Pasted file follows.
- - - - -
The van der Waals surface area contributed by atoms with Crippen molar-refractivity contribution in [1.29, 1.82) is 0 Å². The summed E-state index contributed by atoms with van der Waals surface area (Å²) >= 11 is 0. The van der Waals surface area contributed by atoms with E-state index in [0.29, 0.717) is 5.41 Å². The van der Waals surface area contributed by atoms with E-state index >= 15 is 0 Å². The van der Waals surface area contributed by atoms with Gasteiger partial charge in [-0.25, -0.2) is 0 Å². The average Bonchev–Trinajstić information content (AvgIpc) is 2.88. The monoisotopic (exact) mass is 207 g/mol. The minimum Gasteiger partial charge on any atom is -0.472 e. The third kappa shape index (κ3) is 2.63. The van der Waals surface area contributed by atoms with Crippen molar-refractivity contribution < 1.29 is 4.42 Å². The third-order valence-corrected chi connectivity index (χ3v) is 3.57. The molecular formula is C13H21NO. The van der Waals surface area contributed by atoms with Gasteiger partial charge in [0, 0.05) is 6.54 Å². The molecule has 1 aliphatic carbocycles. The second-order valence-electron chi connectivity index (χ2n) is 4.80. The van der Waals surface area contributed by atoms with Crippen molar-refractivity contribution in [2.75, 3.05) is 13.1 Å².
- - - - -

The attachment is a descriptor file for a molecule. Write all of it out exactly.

The van der Waals surface area contributed by atoms with Crippen molar-refractivity contribution in [1.29, 1.82) is 0 Å². The summed E-state index contributed by atoms with van der Waals surface area (Å²) >= 11 is 0. The van der Waals surface area contributed by atoms with E-state index in [0.29, 0.717) is 5.41 Å². The van der Waals surface area contributed by atoms with E-state index >= 15 is 0 Å². The van der Waals surface area contributed by atoms with Gasteiger partial charge in [-0.25, -0.2) is 0 Å². The average Bonchev–Trinajstić information content (AvgIpc) is 2.88. The monoisotopic (exact) mass is 207 g/mol. The minimum Gasteiger partial charge on any atom is -0.472 e. The third kappa shape index (κ3) is 2.63. The van der Waals surface area contributed by atoms with Crippen molar-refractivity contribution < 1.29 is 4.42 Å². The third-order valence-corrected chi connectivity index (χ3v) is 3.57. The molecular formula is C13H21NO. The van der Waals surface area contributed by atoms with Gasteiger partial charge in [0, 0.05) is 6.54 Å². The molecule has 1 aliphatic carbocycles. The second-order valence-electron chi connectivity index (χ2n) is 4.80. The van der Waals surface area contributed by atoms with Crippen molar-refractivity contribution in [2.75, 3.05) is 13.1 Å².